I’ve worked in the security industry for over 15 years and I often get requests to help developers quickly integrate security protection into their applications. There are many piracy prevention solutions to lend a helping hand, including using software licensing and protection. Another option is to use executable packers and encryptors, which are often referred to as application shelling or hardening.
What is Application Shelling
Application shelling is a technology that a few software security companies offer to highlight how easy and effective it can be to protect software application intellectual property from being reverse engineered. As the name suggests, application shelling is a process where security functions are injected into the program and then encrypted based upon some industry standard such as AES (Advanced Encryption Standard).
Typically due to time constraints or in some cases, a lack of source code, the use of this technology is attractive to software publishers because it provides the ability to quickly get the product out the door. It also prevents novice crackers from modifying a few bytes of the executable to circumvent security such as the infamous “JNZ to JMP” instruction. However, there are hidden dangers in using this type of technology that most software publishers are not aware, including.
- When security fails, you end up with an unsatisfied, angry end user and usually a blue screen of death (BSOD)
- Shelling involves injecting security function(s) and encrypting the program. When the security fails, the program will ultimately fail due to the program workflow getting redirected to some random memory pointer which will force the application to crash rather than gracefully exiting the program.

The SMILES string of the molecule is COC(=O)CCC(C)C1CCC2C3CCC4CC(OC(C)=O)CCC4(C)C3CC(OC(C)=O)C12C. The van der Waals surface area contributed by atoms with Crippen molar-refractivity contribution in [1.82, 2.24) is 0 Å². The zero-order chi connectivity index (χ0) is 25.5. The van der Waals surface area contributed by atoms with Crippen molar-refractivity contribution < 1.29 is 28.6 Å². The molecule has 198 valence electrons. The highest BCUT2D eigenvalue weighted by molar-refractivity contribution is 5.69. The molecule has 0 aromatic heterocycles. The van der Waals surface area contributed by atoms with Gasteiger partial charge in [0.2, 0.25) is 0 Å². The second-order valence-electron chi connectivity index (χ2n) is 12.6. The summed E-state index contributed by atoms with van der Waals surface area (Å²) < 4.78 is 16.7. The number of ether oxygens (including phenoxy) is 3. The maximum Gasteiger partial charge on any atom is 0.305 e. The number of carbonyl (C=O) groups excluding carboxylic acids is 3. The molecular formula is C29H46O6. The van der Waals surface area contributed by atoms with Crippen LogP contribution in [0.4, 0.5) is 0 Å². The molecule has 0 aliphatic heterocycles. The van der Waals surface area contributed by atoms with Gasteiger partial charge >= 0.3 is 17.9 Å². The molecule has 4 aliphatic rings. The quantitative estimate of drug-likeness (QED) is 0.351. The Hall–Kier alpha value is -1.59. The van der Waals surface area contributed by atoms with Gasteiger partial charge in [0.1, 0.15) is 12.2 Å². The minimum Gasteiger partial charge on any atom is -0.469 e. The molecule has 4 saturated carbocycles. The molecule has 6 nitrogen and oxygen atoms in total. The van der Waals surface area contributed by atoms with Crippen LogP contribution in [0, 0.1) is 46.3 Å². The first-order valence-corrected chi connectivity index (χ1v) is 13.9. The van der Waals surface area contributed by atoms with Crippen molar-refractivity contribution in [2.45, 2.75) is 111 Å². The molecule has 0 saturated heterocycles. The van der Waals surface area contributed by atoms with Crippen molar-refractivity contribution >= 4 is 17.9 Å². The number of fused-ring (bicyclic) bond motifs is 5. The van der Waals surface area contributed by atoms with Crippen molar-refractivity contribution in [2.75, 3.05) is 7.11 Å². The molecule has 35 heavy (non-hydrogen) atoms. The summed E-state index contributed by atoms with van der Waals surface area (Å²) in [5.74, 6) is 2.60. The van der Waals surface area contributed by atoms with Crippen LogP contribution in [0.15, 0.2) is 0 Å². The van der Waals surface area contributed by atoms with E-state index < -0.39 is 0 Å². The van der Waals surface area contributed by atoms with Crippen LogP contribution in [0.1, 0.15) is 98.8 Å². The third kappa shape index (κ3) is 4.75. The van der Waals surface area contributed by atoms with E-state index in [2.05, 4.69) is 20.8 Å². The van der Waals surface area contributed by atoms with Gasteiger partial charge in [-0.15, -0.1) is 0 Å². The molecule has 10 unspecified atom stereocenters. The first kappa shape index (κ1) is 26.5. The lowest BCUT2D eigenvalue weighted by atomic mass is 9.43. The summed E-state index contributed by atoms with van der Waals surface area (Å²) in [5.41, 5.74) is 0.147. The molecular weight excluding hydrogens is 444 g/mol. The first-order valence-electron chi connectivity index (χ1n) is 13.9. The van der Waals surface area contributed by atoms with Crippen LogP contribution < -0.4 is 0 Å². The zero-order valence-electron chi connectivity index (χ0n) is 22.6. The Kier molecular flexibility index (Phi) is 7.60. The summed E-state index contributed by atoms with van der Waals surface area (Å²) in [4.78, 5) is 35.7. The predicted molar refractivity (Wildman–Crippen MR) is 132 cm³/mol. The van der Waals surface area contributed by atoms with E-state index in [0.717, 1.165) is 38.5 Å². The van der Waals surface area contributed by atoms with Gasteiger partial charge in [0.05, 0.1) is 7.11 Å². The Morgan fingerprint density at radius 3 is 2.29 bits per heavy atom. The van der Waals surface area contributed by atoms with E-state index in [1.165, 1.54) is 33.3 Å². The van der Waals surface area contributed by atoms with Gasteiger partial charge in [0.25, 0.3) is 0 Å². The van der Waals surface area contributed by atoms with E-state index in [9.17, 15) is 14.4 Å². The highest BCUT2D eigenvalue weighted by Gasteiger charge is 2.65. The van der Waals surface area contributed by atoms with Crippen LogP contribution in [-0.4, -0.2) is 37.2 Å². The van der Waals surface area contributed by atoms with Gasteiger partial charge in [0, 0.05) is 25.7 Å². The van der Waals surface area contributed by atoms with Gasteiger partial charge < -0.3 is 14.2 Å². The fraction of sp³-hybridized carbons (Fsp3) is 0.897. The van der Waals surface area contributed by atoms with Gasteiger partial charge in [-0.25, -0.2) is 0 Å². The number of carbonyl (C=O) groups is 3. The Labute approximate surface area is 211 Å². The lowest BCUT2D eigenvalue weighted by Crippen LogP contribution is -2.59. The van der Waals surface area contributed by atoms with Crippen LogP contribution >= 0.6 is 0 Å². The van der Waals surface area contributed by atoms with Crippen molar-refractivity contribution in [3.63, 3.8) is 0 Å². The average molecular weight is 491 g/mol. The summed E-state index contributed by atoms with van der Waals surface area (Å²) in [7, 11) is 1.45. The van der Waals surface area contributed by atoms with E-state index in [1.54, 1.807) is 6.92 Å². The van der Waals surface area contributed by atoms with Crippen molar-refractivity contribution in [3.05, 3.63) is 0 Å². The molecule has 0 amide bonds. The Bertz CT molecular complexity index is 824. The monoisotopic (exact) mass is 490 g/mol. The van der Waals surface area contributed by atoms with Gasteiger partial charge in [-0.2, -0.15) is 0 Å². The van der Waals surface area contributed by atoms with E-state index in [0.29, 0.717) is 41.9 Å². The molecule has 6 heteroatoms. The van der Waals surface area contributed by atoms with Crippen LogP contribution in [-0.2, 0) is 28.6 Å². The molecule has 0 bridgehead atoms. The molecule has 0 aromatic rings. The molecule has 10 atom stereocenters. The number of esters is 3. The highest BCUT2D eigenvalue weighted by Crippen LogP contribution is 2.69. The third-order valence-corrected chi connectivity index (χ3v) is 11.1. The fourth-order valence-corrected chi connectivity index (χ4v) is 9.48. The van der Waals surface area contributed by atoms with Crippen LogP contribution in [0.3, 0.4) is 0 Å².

- Due to the encrypting and decrypting nature of cryptography, initial loading time will be impacted which will negatively affect the end user experience.
- Mission critical applications require a predictable outcome.
- Since shelling technology enforces its own workflow in order to properly decrypt the program in memory, an unpredictable outcome results.
- Maintaining, troubleshooting and debugging a deployed application will be difficult as the application is encrypted.
- Ironically, the company offering the application shelling will require an unprotected version of the application in order to troubleshoot.
- The application footprint will increase due to the nature of the technology as the process involves embedding additional security code to the application startup code sequence.
- A sophisticated hacker can exploit the shelling technology by embedding malicious malware into the application to circumvent virus and other security protection by masking its signatures to maliciously spread or gain access to an unauthorized area of the system.
Application Shelling Isn’t the Panacea
There are other security mechanisms available, including software licensing technology that detects and limits the functionality of the program over time. This software licensing technology utilizes secure data types and tamper resistant applications to prevent software piracy and hacking. Implementing application security to minimize risk of software piracy requires careful planning and design.